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Year : 2017  |  Volume : 8  |  Issue : 2  |  Page : 68-72

Deriving meaningful insights from clinical trial and postmarketing safety data: Perspectives from India

1 Safety Aggregate Reporting and Analytics, Global Delivery Network, QuintilesIMS, Quintiles Research (India) Private Limited; Marketed Product Safety Services, Lifecycle Safety, QuintilesIMS, Quintiles Research () Private Limited, Bengaluru, Karnataka, India
2 Medical Services, Global Delivery Network, Lifecycle Safety, QuintilesIMS, Quintiles Research (India) Private Limited, Bengaluru, Karnataka, India

Correspondence Address:
Anand Harugeri
145/12, 5th Cross, 19th Main, 1st N Block, Rajajinagar, Bengaluru - 560 010, Karnataka
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Source of Support: None, Conflict of Interest: None

DOI: 10.4103/2229-3485.203046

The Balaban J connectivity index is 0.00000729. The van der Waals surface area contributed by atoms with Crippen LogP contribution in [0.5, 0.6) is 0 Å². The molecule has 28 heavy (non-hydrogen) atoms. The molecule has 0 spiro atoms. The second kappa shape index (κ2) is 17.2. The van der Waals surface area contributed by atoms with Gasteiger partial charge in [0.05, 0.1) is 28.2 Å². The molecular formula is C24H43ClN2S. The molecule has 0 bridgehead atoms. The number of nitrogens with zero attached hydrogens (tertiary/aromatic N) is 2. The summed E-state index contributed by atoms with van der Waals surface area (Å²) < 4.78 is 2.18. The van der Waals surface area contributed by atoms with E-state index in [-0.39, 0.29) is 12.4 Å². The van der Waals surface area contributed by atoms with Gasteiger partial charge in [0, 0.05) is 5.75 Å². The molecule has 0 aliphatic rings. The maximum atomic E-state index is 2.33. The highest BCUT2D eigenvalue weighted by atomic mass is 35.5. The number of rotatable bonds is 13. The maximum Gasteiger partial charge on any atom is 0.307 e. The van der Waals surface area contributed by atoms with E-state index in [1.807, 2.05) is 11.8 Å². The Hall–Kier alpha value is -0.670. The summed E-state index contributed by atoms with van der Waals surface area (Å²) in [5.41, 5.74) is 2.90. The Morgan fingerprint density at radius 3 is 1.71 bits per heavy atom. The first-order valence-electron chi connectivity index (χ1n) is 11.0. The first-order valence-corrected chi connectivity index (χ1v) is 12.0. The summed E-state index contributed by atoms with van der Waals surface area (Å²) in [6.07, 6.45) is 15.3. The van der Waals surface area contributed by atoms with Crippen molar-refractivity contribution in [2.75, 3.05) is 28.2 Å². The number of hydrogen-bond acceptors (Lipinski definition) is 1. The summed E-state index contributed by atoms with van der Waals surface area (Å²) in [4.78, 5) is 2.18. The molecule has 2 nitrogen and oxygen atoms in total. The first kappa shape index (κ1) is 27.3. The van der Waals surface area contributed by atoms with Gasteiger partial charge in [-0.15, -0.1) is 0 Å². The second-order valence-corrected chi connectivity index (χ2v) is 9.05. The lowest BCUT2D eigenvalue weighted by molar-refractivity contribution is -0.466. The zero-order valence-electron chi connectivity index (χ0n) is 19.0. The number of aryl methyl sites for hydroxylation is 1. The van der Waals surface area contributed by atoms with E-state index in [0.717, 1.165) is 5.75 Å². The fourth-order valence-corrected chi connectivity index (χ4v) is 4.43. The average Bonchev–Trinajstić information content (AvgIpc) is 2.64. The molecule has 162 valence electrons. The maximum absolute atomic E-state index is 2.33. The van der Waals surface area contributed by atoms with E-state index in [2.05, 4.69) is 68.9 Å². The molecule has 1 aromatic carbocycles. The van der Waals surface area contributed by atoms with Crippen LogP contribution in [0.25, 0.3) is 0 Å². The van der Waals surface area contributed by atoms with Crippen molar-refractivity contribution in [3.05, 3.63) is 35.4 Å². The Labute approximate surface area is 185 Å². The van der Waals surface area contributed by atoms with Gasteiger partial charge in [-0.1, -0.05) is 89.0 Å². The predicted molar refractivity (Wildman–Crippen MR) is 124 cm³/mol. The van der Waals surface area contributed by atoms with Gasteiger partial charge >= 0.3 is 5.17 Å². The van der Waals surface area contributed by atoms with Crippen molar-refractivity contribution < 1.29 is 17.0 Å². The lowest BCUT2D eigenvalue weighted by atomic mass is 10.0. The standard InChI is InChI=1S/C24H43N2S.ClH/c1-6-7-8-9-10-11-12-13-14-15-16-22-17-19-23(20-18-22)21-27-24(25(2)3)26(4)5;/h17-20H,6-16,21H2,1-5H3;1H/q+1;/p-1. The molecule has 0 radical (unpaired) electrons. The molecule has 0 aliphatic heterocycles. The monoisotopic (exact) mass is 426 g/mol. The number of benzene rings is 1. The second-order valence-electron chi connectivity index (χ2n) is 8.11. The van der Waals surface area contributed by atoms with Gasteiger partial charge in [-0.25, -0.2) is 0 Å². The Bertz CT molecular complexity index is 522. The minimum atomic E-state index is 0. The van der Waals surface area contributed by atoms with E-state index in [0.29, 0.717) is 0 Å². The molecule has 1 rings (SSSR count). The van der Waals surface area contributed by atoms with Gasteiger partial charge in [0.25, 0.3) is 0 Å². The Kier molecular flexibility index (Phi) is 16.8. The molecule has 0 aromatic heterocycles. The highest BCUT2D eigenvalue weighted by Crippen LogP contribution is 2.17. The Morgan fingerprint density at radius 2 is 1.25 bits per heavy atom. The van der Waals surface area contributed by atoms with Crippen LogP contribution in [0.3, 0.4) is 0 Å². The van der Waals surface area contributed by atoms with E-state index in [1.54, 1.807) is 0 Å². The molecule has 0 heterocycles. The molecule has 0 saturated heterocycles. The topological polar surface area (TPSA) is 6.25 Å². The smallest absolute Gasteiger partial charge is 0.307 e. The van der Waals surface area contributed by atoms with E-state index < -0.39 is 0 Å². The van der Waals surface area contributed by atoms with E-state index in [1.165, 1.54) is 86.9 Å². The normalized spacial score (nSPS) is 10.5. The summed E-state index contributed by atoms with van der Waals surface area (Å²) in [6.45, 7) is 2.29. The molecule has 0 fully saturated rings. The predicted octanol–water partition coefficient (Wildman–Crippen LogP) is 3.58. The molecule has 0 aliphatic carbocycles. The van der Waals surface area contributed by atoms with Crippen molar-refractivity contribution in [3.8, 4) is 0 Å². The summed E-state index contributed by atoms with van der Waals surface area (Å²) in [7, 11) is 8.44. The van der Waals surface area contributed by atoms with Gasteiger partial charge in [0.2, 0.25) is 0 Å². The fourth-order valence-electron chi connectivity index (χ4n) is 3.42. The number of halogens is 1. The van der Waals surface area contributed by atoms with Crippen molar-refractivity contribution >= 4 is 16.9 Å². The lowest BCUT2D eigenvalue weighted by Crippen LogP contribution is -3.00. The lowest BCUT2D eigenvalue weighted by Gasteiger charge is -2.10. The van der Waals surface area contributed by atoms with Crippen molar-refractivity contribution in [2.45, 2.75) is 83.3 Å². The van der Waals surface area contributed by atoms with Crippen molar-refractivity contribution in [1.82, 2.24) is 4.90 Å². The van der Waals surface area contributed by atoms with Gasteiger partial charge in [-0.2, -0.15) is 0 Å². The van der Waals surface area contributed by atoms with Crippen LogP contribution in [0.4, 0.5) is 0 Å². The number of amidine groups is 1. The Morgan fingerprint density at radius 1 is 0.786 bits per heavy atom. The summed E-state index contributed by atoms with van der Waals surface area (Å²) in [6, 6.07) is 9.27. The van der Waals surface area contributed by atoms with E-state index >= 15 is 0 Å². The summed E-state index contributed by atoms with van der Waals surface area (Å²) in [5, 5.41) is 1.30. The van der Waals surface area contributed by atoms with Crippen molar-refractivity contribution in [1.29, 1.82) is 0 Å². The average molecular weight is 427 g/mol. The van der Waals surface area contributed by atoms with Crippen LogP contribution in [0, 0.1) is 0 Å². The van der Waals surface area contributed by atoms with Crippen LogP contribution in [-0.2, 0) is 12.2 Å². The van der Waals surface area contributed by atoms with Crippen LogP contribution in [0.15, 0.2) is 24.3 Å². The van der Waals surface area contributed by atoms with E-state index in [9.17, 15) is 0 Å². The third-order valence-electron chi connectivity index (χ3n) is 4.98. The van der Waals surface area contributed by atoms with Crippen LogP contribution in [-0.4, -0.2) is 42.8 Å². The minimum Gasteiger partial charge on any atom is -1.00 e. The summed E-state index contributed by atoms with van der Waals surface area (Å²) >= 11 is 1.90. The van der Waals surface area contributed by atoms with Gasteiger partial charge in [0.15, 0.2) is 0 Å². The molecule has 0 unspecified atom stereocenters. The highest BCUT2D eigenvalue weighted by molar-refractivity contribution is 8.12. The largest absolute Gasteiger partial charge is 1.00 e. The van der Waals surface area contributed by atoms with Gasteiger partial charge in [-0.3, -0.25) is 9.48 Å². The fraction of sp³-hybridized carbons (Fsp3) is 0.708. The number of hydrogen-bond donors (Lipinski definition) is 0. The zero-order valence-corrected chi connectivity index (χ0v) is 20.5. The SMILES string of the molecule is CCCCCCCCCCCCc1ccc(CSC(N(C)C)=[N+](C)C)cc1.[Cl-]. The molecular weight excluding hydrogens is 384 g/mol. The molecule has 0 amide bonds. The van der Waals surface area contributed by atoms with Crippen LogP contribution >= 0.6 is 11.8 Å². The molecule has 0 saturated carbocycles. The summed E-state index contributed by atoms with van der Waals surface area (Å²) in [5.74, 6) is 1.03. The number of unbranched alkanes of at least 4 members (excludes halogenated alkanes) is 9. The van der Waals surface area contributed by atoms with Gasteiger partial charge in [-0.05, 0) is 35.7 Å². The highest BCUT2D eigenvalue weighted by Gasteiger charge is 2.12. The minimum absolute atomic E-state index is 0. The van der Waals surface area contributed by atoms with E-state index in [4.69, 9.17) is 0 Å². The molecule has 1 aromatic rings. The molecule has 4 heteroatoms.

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Today, drug safety data collection in India is both manual and electronic with reporting of potential overlapping and duplicate data, which is likely incomplete for further review and analysis. Furthermore, standardized data collection and timelines are not aligned with international standards. Complete coverage of safety data from all sources throughout the life of the drug cannot be ensured. There is no requirement to submit periodic safety data in clinical trials to regulatory authority. There is clearly a lack of emphasis on deriving meaningful safety data insights for ensuring patient safety. Efforts toward the early detection of drug safety issues are minimal. There is no mandate to publicly disclose drug safety findings. Benefit-risk evaluation of investigational and marketed products cannot be assured merely through annual status reports and periodic safety update reports, respectively. Focused initiatives involving stakeholders from regulatory, health-care, and pharmaceutical industries are required to change the current situation and enable derivation of meaningful insights from safety data. Equal emphasis on assessing real-time safety of the drugs and protection of patients' rights, safety, and well-being is required. Periodic safety data reporting in clinical trials, proactive safety data collection related to potential safety concerns, electronic medical records, electronic expedited reporting, collection of targeted data from stakeholders, and standardized and harmonized data collection aligned to the International Council for Harmonization guidelines are required. The Central Drugs Standard Control Organization should implement requirements to submit Development Safety Update Reports, Periodic Benefit-Risk Evaluation Reports, and Risk Management Plans. Access to clinical trials and postmarketing safety data through central repository would enable researchers to explore the data for application in clinical practice.

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